In a memorable article in Model Collector in July 2005, Mike Richardson describes himself as an almost cured collector. He recalls being given his first Dinky Toy, a 22c Motor Truck, at the beginning of the war by his father, who regarded it as an investment. It is repainted and repaired, but Mike still has it. When Mike was an engineering student in Glasgow, he had a flat in which he kept a glass fronted cocktail cabinet, which was ideal for displaying his 60ish Dinkys that he had repatriated from his parents’ house. He bought new Corgis and Dinkys to help fill the cabinet, and then bought more cabinets. Exchanges followed with a Japanese student, whilst 1963 saw a visit to London where Mike discovered Automodels of 70, Finsbury Pavement. Here he stocked up on French Dinkys, and at around the same time first met Sue. A present of a Tekno E-Type confirmed to Mike that Sue was of like mind, and by 1965 they had moved together to Bracknell.More
In a memorable article in Model Collector in July 2005, Mike Richardson describes himself as an almost cured collector. He recalls being given his first Dinky Toy, a 22c Motor Truck, at the beginning of the war by his father, who regarded it as an investment. It is repainted and repaired, but Mike still has it. When Mike was an engineering student in Glasgow, he had a flat in which he kept a glass fronted cocktail cabinet, which was ideal for displaying his 60ish Dinkys that he had repatriated from his parents’ house. He bought new Corgis and Dinkys to help fill the cabinet, and then bought more cabinets. Exchanges followed with a Japanese student, whilst 1963 saw a visit to London where Mike discovered Automodels of 70, Finsbury Pavement. Here he stocked up on French Dinkys, and at around the same time first met Sue. A present of a Tekno E-Type confirmed to Mike that Sue was of like mind, and by 1965 they had moved together to Bracknell.
Mike recalls the availability of models being very limited in the early days. Paddy Stanley, a British Forces Chaplain, was producing simple kits cast by Denzil Skinner, who lived near to him when he was stationed in Aldershot.
Autokits 1:24 scale metal racing car kits were available from Automodels, but they were notorious non payers, and the range was taken on by Bob Wills, of Wills Finecast, which was instrumental in their production. From information Mike obtained from other collectors, it appears that another maker, known as Replicars or Graphic Designers, manufactured by Exacta Castings, made three 1:24 scale kits between 1956 and 1962. It was Automodels that sponsored a collectors club, which in due course led to the founding of the Maidenhead Static Model Club.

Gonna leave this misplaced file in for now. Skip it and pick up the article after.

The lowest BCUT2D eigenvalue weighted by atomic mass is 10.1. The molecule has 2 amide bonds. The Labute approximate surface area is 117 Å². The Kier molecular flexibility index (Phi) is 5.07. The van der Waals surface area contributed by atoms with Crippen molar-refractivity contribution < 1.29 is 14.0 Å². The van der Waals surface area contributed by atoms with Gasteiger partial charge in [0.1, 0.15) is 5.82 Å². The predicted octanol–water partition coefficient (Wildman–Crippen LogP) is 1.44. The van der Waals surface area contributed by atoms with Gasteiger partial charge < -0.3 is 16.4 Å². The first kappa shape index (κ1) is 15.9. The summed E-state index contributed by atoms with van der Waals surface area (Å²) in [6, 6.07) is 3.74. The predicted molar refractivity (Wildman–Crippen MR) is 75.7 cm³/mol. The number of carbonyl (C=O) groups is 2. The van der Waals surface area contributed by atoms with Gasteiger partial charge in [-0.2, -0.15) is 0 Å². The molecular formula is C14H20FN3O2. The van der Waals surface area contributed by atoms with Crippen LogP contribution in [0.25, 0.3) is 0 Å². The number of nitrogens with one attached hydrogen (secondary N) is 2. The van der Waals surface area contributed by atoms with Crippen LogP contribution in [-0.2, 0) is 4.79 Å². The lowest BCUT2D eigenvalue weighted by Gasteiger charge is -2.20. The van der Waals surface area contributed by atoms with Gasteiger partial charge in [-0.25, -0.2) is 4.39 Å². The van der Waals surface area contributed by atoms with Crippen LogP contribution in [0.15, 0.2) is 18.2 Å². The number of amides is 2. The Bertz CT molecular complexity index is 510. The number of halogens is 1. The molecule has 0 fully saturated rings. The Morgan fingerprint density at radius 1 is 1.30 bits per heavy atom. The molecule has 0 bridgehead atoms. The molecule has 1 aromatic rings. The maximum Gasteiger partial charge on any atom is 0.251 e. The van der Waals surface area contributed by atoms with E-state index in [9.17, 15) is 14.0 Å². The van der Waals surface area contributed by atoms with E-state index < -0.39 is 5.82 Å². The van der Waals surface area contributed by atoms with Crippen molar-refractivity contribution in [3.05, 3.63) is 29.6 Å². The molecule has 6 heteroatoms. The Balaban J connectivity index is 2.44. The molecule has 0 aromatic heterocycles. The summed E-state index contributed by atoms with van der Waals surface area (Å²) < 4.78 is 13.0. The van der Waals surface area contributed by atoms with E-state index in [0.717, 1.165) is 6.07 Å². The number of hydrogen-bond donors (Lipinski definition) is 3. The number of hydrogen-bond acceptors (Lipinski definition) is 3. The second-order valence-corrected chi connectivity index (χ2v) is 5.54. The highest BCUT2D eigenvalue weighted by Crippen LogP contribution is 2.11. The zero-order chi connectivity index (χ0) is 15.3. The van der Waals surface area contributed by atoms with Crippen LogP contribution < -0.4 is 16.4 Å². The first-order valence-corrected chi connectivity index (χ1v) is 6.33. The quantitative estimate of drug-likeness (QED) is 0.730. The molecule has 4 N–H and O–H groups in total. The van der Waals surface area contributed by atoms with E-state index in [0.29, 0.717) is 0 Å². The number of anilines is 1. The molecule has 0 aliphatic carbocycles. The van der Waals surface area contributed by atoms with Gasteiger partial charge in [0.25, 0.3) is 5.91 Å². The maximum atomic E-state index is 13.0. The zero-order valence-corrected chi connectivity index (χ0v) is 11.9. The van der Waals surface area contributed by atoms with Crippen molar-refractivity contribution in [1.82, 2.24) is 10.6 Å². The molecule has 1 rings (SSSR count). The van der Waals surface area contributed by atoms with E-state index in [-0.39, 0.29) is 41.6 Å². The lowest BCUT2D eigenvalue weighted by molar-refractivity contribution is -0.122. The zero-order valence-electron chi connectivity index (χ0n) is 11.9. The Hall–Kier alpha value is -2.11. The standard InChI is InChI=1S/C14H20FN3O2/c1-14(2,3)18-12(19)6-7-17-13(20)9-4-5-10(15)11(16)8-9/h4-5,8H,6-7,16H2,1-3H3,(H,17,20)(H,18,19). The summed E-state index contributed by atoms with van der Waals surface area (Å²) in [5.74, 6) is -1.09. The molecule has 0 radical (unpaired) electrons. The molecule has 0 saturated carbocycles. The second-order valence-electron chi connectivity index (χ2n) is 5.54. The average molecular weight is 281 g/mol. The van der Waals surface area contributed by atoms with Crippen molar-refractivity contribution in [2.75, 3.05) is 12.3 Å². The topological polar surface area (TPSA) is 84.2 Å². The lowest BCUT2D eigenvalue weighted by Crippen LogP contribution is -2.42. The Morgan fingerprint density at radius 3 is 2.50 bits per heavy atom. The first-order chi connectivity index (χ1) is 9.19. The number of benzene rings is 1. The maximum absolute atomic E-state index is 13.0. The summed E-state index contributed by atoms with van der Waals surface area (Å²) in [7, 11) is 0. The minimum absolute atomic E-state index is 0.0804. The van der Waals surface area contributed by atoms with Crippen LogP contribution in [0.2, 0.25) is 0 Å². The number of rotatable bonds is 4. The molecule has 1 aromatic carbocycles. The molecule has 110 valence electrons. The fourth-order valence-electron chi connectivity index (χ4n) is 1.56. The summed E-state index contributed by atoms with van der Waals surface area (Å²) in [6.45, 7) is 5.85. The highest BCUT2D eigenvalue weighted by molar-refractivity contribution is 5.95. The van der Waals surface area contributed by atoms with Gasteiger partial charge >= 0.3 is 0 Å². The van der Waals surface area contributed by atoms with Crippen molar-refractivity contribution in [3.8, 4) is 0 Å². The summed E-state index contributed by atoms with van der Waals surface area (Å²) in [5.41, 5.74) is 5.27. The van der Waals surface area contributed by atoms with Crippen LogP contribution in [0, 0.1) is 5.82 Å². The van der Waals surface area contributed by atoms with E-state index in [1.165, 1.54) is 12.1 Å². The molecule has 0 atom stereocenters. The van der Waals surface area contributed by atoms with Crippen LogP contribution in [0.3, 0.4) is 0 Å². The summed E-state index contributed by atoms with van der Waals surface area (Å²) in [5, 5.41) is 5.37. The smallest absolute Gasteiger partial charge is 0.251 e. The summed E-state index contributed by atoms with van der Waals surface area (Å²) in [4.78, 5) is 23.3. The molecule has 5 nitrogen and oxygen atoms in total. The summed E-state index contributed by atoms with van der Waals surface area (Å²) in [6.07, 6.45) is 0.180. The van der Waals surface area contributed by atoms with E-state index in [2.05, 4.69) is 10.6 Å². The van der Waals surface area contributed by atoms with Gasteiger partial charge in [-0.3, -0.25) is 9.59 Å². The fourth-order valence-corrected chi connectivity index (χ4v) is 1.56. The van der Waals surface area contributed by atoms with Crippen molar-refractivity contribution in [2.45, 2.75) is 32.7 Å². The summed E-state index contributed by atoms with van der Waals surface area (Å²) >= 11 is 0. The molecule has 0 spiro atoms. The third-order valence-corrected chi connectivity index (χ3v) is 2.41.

Mike remembers John Day’s first 5 models, which included a Jaguar C type, and Mike had owned the real car – chassis number XKC021, registration no. PUG 676, which is still running and even now may have a mileage of not much more than 40,000 miles.
Mike just had to have the model, so he wrote off to John Day, sent the cheque, but the kit failed to arrive. Fortunately, John Day was trading at the new Windsor swapmeet in June 1971, and Mike obtained his kit through this channel. There were beginning to be other concerns about John Day not delivering at this stage, as readers may have or will discover.
1971 also heralded the arrival of the Modellers’ World magazine, a step in which Mike and Sue were instrumental. The magazine ran for 14 years, by which time it was wholly owned by Mikansue.
By 1972 Sue, having given up part time teaching to give birth to their son, was looking for a new direction in her career. After having begun trading at swapmeets, they decided that running a mail order business from home, specialising in white metal kits would be a good idea. By October 1972 they had become an official distributor for John Day kits, and P models, made for Peter Oppenheimer, a Swiss collector / dealer in old toys.
At this point, Barry Lester arrived on the scene, with his own creation of an ERA, mastered and cast by himself, and the first in his range of Auto Replicas. This set a new standard in white metal, and showed up the John Day kits as somewhat crude.